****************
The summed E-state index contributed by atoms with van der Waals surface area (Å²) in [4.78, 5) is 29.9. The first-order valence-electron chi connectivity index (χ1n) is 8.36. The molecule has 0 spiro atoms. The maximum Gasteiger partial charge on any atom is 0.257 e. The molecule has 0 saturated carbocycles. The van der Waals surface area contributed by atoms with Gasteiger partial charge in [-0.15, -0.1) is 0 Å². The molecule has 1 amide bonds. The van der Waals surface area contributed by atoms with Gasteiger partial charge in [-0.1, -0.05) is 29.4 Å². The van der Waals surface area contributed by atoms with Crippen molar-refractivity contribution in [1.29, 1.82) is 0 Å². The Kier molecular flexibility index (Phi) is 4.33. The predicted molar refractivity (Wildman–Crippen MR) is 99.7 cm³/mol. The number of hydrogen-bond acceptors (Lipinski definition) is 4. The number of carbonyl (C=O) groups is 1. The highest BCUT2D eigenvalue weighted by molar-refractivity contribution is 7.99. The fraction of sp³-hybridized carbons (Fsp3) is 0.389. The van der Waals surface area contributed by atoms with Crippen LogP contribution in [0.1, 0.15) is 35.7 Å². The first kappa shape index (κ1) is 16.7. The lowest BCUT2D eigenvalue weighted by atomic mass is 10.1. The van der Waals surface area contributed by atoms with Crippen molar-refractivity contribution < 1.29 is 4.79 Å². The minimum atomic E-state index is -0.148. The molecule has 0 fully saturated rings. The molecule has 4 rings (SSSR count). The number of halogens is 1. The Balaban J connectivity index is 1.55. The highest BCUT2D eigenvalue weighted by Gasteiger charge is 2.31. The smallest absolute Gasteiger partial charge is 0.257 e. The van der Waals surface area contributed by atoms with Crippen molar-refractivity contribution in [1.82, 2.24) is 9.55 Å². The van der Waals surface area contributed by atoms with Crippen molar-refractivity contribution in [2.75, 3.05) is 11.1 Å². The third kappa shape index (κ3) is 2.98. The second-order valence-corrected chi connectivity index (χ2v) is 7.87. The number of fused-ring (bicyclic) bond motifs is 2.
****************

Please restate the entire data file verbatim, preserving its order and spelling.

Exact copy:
The summed E-state index contributed by atoms with van der Waals surface area (Å²) in [4.78, 5) is 29.9. The first-order valence-electron chi connectivity index (χ1n) is 8.36. The molecule has 0 spiro atoms. The maximum Gasteiger partial charge on any atom is 0.257 e. The molecule has 0 saturated carbocycles. The van der Waals surface area contributed by atoms with Gasteiger partial charge in [-0.15, -0.1) is 0 Å². The molecule has 1 amide bonds. The van der Waals surface area contributed by atoms with Gasteiger partial charge in [-0.1, -0.05) is 29.4 Å². The van der Waals surface area contributed by atoms with Crippen molar-refractivity contribution in [1.29, 1.82) is 0 Å². The Kier molecular flexibility index (Phi) is 4.33. The predicted molar refractivity (Wildman–Crippen MR) is 99.7 cm³/mol. The number of hydrogen-bond acceptors (Lipinski definition) is 4. The number of carbonyl (C=O) groups is 1. The highest BCUT2D eigenvalue weighted by molar-refractivity contribution is 7.99. The fraction of sp³-hybridized carbons (Fsp3) is 0.389. The van der Waals surface area contributed by atoms with Crippen LogP contribution in [0.1, 0.15) is 35.7 Å². The first kappa shape index (κ1) is 16.7. The lowest BCUT2D eigenvalue weighted by atomic mass is 10.1. The van der Waals surface area contributed by atoms with Crippen molar-refractivity contribution < 1.29 is 4.79 Å². The minimum atomic E-state index is -0.148. The molecule has 0 fully saturated rings. The molecule has 4 rings (SSSR count). The number of halogens is 1. The Balaban J connectivity index is 1.55. The highest BCUT2D eigenvalue weighted by Gasteiger charge is 2.31. The smallest absolute Gasteiger partial charge is 0.257 e. The van der Waals surface area contributed by atoms with Crippen molar-refractivity contribution in [1.82, 2.24) is 9.55 Å². The van der Waals surface area contributed by atoms with Crippen molar-refractivity contribution in [2.75, 3.05) is 11.1 Å². The third kappa shape index (κ3) is 2.98. The second-order valence-corrected chi connectivity index (χ2v) is 7.87. The number of fused-ring (bicyclic) bond motifs is 2.